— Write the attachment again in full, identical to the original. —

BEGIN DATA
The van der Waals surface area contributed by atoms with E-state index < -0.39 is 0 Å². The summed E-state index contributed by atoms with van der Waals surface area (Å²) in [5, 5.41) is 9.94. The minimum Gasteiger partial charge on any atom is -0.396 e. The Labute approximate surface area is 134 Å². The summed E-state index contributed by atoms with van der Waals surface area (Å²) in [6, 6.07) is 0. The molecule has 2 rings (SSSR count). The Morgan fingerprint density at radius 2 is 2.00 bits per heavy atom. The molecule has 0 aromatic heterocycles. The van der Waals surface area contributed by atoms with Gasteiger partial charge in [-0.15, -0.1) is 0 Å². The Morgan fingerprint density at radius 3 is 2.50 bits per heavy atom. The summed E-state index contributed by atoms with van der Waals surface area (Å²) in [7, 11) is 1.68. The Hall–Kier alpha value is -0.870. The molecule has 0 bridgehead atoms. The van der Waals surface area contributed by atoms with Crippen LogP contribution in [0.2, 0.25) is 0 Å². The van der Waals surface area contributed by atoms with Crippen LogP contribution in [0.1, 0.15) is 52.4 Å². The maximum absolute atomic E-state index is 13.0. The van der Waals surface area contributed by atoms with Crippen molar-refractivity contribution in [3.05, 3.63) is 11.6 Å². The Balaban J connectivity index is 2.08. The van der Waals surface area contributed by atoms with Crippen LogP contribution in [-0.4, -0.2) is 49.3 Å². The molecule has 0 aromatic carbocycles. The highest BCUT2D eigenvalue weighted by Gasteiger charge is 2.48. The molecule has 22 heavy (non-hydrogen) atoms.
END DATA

The van der Waals surface area contributed by atoms with E-state index < -0.39 is 0 Å². The summed E-state index contributed by atoms with van der Waals surface area (Å²) in [5, 5.41) is 9.94. The minimum Gasteiger partial charge on any atom is -0.396 e. The Labute approximate surface area is 134 Å². The summed E-state index contributed by atoms with van der Waals surface area (Å²) in [6, 6.07) is 0. The molecule has 2 rings (SSSR count). The Morgan fingerprint density at radius 2 is 2.00 bits per heavy atom. The molecule has 0 aromatic heterocycles. The van der Waals surface area contributed by atoms with Gasteiger partial charge in [-0.15, -0.1) is 0 Å². The Morgan fingerprint density at radius 3 is 2.50 bits per heavy atom. The summed E-state index contributed by atoms with van der Waals surface area (Å²) in [7, 11) is 1.68. The Hall–Kier alpha value is -0.870. The molecule has 0 bridgehead atoms. The van der Waals surface area contributed by atoms with Crippen LogP contribution in [0.2, 0.25) is 0 Å². The van der Waals surface area contributed by atoms with Crippen LogP contribution in [0.1, 0.15) is 52.4 Å². The maximum absolute atomic E-state index is 13.0. The van der Waals surface area contributed by atoms with Crippen molar-refractivity contribution in [3.05, 3.63) is 11.6 Å². The Balaban J connectivity index is 2.08. The van der Waals surface area contributed by atoms with Crippen LogP contribution in [-0.4, -0.2) is 49.3 Å². The molecule has 0 aromatic carbocycles. The highest BCUT2D eigenvalue weighted by Gasteiger charge is 2.48. The molecule has 22 heavy (non-hydrogen) atoms.